A couple of weeks ago, I finished HP book number 3, The Prisoner Of Azkaban. I read the first two books years ago and had no desire to read it further, because I formed a certain opinion about this whole book series. Then somehow I decided that may be, I was just prejudiced and should give it another try, so I did.
Here are my honest thoughts on the subject. First, I really can't understand how any serious Christian can give this or other HP books to his minor children. It's a book about witchcraft, sorcery and incantations, and boys and girls learning how to be witches and wizards. Thou shalt not suffer a witch to live comes to mind immediately. Just like with so many other things, modern Christians will find any number of reasons why it's actually OK for us. As someone wrote, it's not wrong to read about it because you aren't actually doing it. I wonder if they use the same reasoning about p0rn?
This said, what really baffles me is how folks described HP series as "the best books they've ever read". I mean like really? Because I've read much better books in my life, including children's books. It's like somebody comparing his experiences at McDonald's to fine dining. The author was praised for creating "a whole magic universe". But what do we see of it? It's mostly about a boarding school (probably of the sort the writer herself attended, that's why she could describe it so well). There is very little outside of it.(May be there is more as the series progress but I honestly have no desire to find out).
A magic village is mentioned many times and the kids are allowed to visit it. It's the only village in the whole of UK fully free of "muggles" and what do we learn about it? It has a great candy shop! That's about all. The rest is all school, teachers, students, exams and playing sports. It's actually a very artificial environment with only a hint at the normal family life and conflicts which are inevitably connected with living in society so there is little psychological development of any sort. The chief conflict is between Harry's sportsball team and that of Slytherin and between Harry and his friends vs Professor Snape, who is mean, we all get it.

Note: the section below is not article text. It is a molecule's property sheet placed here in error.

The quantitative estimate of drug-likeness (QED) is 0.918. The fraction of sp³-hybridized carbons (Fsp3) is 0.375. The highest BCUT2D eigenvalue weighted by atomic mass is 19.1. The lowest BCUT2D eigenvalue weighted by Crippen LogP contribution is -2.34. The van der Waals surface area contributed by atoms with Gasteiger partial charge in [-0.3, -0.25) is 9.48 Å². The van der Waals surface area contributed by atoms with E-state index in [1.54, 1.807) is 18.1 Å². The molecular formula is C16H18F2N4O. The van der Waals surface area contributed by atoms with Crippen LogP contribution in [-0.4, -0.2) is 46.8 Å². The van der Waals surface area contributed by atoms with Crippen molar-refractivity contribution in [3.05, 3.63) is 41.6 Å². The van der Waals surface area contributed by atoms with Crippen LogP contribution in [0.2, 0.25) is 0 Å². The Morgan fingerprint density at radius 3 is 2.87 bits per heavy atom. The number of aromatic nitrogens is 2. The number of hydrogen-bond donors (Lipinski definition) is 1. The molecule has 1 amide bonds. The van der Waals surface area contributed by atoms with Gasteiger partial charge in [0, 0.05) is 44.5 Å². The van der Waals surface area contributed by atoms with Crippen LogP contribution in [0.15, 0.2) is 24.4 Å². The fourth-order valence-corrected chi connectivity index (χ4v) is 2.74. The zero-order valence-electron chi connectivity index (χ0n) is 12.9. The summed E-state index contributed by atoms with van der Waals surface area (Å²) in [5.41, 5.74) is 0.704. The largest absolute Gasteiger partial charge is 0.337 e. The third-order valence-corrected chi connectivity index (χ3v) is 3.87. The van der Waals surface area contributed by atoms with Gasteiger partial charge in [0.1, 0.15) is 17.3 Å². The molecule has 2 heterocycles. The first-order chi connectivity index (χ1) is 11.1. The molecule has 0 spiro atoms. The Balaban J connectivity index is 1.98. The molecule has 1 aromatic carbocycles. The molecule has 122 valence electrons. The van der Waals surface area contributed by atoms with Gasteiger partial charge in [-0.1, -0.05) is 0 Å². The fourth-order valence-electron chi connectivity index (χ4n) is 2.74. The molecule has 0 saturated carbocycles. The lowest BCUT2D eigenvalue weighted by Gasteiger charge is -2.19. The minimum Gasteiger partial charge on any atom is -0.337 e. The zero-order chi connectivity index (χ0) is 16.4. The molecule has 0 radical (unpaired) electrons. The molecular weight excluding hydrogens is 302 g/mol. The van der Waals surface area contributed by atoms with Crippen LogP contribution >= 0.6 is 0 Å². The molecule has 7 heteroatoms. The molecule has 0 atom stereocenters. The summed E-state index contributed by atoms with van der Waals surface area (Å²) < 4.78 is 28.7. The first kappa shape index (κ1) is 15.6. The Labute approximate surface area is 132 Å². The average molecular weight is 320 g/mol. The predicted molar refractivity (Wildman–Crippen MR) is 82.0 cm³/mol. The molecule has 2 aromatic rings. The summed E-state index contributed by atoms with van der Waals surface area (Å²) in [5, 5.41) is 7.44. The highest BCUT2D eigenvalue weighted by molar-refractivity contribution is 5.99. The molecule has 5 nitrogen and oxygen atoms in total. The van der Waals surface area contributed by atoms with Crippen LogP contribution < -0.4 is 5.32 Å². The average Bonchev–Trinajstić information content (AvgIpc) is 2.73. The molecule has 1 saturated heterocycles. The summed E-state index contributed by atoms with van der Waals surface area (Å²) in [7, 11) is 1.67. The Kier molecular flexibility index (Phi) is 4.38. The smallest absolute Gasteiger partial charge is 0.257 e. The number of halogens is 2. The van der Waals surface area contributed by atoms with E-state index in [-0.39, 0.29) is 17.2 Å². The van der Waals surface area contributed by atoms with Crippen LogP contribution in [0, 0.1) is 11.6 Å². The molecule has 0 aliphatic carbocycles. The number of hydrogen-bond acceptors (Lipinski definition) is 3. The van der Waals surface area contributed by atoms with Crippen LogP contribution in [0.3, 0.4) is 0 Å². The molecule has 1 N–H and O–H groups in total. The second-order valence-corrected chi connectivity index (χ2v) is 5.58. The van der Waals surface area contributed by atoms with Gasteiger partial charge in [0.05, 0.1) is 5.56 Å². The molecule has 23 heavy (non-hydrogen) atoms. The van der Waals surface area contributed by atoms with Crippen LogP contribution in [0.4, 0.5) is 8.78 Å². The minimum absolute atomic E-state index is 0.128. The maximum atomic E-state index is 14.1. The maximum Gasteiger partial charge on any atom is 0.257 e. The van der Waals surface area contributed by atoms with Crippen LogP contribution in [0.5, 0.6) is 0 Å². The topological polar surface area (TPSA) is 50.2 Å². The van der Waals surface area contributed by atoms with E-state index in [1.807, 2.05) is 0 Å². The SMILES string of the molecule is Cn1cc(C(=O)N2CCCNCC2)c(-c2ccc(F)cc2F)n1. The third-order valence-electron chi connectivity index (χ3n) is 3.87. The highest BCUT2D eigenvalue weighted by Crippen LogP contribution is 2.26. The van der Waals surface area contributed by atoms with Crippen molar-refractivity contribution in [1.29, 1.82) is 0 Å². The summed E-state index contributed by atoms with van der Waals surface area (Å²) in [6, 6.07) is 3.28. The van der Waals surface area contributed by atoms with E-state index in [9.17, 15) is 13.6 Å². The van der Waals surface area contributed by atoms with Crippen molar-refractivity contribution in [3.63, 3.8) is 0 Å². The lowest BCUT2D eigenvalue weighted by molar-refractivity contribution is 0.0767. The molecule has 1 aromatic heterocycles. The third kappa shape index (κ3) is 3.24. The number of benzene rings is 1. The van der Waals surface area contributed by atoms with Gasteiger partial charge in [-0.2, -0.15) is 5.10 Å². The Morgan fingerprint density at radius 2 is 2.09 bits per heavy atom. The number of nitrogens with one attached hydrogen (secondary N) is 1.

Dementors aren't really explained, either. Not every grown up can defend himself against them, but the Ministry of Magic has no problem moving them here and there. Also, the story doesn't really develop until the last third or so of the book, where (I will admit), it does get interesting. The main moral lesson appears to be that death penalty is bad because someone can get falsely accused. I could read the same in the Guardian and it would cost me less time.
There is a reason why these books have become the world bestsellers and were made into movies and it's not because they are the best thing ever written. (Frankly, I find them quite mediocre). In my opinion, there are actually two reasons for this. First, the biggest book and film market is, of course, the USA, and lots of folks there are raving mad about anything British, especially if it hints at "upper class British", "aristocracy", "royalty" and stuff like that. It has been milked for all it's worth lately with shows like Downton Abbey, royal weddings and such.
The second reason is much more nefarious. Someone has decided to promote this particular series of books for kids which shows witchcraft as fun and normal people as boring. Someone invested lots of money into marketing campaign for the books which essentially attack one of the tenets of Christianity. Should we be surprised? Me, I'm only surprised that so many Christians fell for it.